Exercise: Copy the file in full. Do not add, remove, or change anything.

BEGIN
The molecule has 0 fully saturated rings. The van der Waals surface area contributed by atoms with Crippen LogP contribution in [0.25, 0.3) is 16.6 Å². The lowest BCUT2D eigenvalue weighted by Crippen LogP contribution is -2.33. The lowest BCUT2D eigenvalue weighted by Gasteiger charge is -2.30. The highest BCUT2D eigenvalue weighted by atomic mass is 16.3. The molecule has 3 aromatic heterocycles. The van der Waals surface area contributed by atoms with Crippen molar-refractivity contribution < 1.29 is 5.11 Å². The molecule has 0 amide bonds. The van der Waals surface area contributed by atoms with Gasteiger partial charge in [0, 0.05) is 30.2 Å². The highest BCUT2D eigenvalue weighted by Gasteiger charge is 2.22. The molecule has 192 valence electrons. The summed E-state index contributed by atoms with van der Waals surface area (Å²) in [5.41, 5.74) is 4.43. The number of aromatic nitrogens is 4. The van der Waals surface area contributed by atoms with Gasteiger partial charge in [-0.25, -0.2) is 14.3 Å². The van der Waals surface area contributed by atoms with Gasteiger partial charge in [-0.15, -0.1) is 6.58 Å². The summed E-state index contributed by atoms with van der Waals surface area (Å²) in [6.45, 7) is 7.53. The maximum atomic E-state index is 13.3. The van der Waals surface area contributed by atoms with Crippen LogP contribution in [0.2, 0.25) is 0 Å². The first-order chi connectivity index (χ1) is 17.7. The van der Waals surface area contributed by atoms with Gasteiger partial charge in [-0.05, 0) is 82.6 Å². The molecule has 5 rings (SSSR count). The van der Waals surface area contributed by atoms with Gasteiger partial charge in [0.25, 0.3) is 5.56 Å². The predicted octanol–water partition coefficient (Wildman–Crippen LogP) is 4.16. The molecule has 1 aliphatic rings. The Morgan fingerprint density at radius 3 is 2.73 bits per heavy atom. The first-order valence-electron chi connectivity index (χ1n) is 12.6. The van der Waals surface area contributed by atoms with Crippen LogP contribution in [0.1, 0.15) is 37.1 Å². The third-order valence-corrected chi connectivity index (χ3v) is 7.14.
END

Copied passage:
The molecule has 0 fully saturated rings. The van der Waals surface area contributed by atoms with Crippen LogP contribution in [0.25, 0.3) is 16.6 Å². The lowest BCUT2D eigenvalue weighted by Crippen LogP contribution is -2.33. The lowest BCUT2D eigenvalue weighted by Gasteiger charge is -2.30. The highest BCUT2D eigenvalue weighted by atomic mass is 16.3. The molecule has 3 aromatic heterocycles. The van der Waals surface area contributed by atoms with Crippen molar-refractivity contribution < 1.29 is 5.11 Å². The molecule has 0 amide bonds. The van der Waals surface area contributed by atoms with Gasteiger partial charge in [0, 0.05) is 30.2 Å². The highest BCUT2D eigenvalue weighted by Gasteiger charge is 2.22. The molecule has 192 valence electrons. The summed E-state index contributed by atoms with van der Waals surface area (Å²) in [5.41, 5.74) is 4.43. The number of aromatic nitrogens is 4. The van der Waals surface area contributed by atoms with Gasteiger partial charge in [-0.25, -0.2) is 14.3 Å². The van der Waals surface area contributed by atoms with Gasteiger partial charge in [-0.15, -0.1) is 6.58 Å². The summed E-state index contributed by atoms with van der Waals surface area (Å²) in [6.45, 7) is 7.53. The maximum atomic E-state index is 13.3. The van der Waals surface area contributed by atoms with Crippen LogP contribution in [0.2, 0.25) is 0 Å². The first-order chi connectivity index (χ1) is 17.7. The van der Waals surface area contributed by atoms with Gasteiger partial charge in [-0.05, 0) is 82.6 Å². The molecule has 5 rings (SSSR count). The van der Waals surface area contributed by atoms with Gasteiger partial charge in [0.25, 0.3) is 5.56 Å². The predicted octanol–water partition coefficient (Wildman–Crippen LogP) is 4.16. The molecule has 1 aliphatic rings. The Morgan fingerprint density at radius 3 is 2.73 bits per heavy atom. The first-order valence-electron chi connectivity index (χ1n) is 12.6. The van der Waals surface area contributed by atoms with Crippen LogP contribution in [0.1, 0.15) is 37.1 Å². The third-order valence-corrected chi connectivity index (χ3v) is 7.14.